Access to knowledge-based networks such as electronic library services may increases nurses’ ability to acquire research evidence to support decision making in their practice32; however, in our intervention participants rated access to the library service the least. Matching information needs of nurses with computer technology that is efficient and clinically relevant is an organizational challenge with little published research on the technological infrastructure that is most effective. Furthermore, nurses in our study revealed a lack of knowledge, skills, and confidence to find and appraise research evidence, a finding that is consistent with previous barriers research that confirms nurses’ lack of knowledge and skills to finding and critically appraising the research evidence.7 With the current state of healthcare literature large, unwieldy, and highly diverse,33 the development of electronic library reference services and continuing education programs for nurses to critically appraise the research literature needs further development.14,32 The relationship between computer technology and nurse leaders’ performance in EIDM, including the computer systems and training required to search, access, and use data in their decision making is an area in need of further exploration.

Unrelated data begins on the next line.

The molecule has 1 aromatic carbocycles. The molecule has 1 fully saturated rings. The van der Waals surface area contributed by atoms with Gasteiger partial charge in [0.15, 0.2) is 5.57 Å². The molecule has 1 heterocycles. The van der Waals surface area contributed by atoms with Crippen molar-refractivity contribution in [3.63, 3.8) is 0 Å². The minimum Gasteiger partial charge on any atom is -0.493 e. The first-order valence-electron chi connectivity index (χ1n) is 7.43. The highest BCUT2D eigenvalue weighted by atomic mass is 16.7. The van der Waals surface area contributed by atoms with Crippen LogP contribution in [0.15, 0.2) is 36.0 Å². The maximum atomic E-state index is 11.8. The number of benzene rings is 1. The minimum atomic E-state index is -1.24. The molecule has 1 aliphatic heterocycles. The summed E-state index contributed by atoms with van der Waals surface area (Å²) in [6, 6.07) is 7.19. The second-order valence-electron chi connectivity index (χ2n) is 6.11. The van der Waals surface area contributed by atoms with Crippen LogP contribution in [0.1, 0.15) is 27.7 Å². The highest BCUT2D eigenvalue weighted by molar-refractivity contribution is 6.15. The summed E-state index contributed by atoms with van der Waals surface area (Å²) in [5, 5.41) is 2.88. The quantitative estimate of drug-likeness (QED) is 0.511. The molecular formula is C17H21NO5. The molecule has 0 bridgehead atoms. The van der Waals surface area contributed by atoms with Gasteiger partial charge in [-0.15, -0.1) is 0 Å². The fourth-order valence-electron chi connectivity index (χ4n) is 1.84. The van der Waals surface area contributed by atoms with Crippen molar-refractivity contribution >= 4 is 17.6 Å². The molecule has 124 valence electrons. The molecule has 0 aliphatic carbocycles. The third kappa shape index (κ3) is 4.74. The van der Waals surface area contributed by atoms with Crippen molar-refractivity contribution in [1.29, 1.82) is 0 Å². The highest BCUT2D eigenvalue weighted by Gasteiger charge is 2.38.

Support from the evidence facilitators was the highest-rated strategy for increasing the capacity of participants to engage in EIDM, while the CHSRF survey items additionally showed that intervention participants felt they had more resources that included on-site researchers to discuss the decision-making process. The inclusion of evidence facilitators to build competency in the workforce and incorporate EIDM into nursing practice is consistent with the multifaceted strategies recently described by Ward and Mowat14 as part of a 10-year strategic direction to incorporate evidence-informed decision making in Canadian public health departments. Enlisting influential leaders and dedicated staff who role model the acquisition of new knowledge and support using evidence in the decision-making process is integral to the organizational approach for enabling and supporting EIDM.14 Our findings indicate that providing opportunities for managers and clinical leaders to work with dedicated staff who have advanced knowledge in acquiring and appraising research evidence is important to embed EIDM into organizational routines. Commitment and continued investment in physical and human resources are required to build an organizational infrastructure that supports nurses to routinely use research evidence in their operational and clinical decision making.